Google Takes Stricter Approach to Costs →

Alastair Barr on why Google is planning stricter cost cutting over the next few quarters:

Google revenue grew 19% in 2014, down from 21% in 2013, 22% in 2012 and 29% in 2011. But operating expenses grew 31% last year, according to S&P Capital IQ; spending on research and development soared 38%.The result: operating-profit margin declined to 32%, from 38% in 2011, according to Goldman Sachs.

The company has matured and still relies on a single product for the overwhelming majority of its revenue. In contrast, Apple has diversified much of its revenue – even though much of its growth is still tied to iPhone.

Initiatives like Google Glass, Project Loon, Google Fiber, robotics, and self-driving cars are the future. With that said, they are far from being able to monetize them, plus the sheer amount of these moonshot-type projects makes them look unfocused. Pressure from investors was bound to happen as growth started to slide.



I’ve been using the Apple Watch for the past few weeks. Before that, I hadn’t worn anything on my wrists in over 15 years. Although I don’t quite understand the implications of wearables, I know there’s something there. The obvious use case is small micro-interactions through notifications, like a message from my wife saying she’s on her way and being able to acknowledge that with just one tap. Being able to check my flight status or upcoming meetings is cool and pretty useful too, but I don’t think that’s how wearables will impact our lives. 

Wearables represent the first step of a revolution that gets us closer to being hyper-informed, not only on what’s happening in our digital world but, more importantly, what’s happening in the physical world. How we interact with both will change thanks to readily available wearables and increasingly connected devices. 

As Ben Thompson wrote a few months back:

To fully interact with this sort of software-enabled environment, I will of course need some way to identify myself; for all the benefits of the human body, projecting a unique digital signature is not one of them. The smartphone clearly works, but it’s not perfect: the more you need it for interacting with your environment, the more noticeable is the small annoyance of retrieving it from your pocket or handbag.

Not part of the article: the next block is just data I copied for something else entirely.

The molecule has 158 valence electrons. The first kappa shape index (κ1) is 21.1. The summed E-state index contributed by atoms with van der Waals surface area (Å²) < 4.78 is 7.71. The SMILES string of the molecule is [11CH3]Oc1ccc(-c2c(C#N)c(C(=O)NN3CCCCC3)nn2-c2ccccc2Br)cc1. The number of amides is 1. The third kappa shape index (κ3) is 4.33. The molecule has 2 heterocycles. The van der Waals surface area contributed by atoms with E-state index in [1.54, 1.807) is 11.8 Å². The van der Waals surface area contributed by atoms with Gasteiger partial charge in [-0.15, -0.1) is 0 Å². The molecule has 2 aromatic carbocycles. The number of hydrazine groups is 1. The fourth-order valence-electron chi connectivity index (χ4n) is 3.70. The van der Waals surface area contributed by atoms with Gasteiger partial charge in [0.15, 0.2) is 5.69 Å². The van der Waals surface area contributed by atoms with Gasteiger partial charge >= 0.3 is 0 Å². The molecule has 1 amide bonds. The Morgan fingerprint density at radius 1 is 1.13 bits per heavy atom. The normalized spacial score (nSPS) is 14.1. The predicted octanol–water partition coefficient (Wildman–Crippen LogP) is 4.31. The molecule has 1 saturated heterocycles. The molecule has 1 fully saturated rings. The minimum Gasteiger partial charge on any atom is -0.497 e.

A wearable is different, particularly if it’s on your wrist: simply raising your arm is trivial. This makes it much more likely you will actually interact in a meaningful way with software-enabled objects around you, which makes even having said objects much more likely. To put it another way, I don’t think it’s an accident that the two hot new technologies are wearables and the Internet of Things; they are related such that each is made better by the other.

Being able to pay without pulling out my wallet or the option to scan my boarding pass with a watch is only the beginning of the bridge between us and the physical world around us. Many of these things were possible via smartphones, but we can now accomplish them without going out of our way. To some extent, we are seeing the first steps of a wearable revolution, similar to but more impactful than the smartphone one. Using technology to augment oneself with the world won’t be confined to people’s phones. This means that we now have an opportunity to create entirely new applications to solve inefficiencies that weren’t possible before. 

In hindsight, Apple and Google have been laying the groundwork over the past few years with technology such as iBeacons (built on top of something as widespread as Bluetooth), indoor mapping, personal identity, Apple Pay, and the Internet of Things. When you bring these together, the possibilities for personalized physical interactions on a massive scale are endless. 

Brands should take note. If smartphones can alter consumer behavior buried in our pockets, wearables will accomplish even more. I wrote more on this in the Koombea blog.

Don’t scratch too hard

As kids, we’re told not to scratch if it itches, since it will make it worse. As entrepreneurs searching for problems to solve, we’re told the exact opposite. We could build better products by solving our own pains since we’ll know the problem better than anyone. Paul Graham calls these organic ideas. Besides, how convenient would it be to be your target market?

In plain sight, this strategy seems to work for several companies whose founders merely wanted to solve an annoyance they had. It’s easy to assume that that’s all they did to validate their idea, but it’s probably not the whole story. Hence, many people use this thought process to skip what could be considered uncomfortable and redundant: talking to others about their problems and making sure they feel the same pain points you do.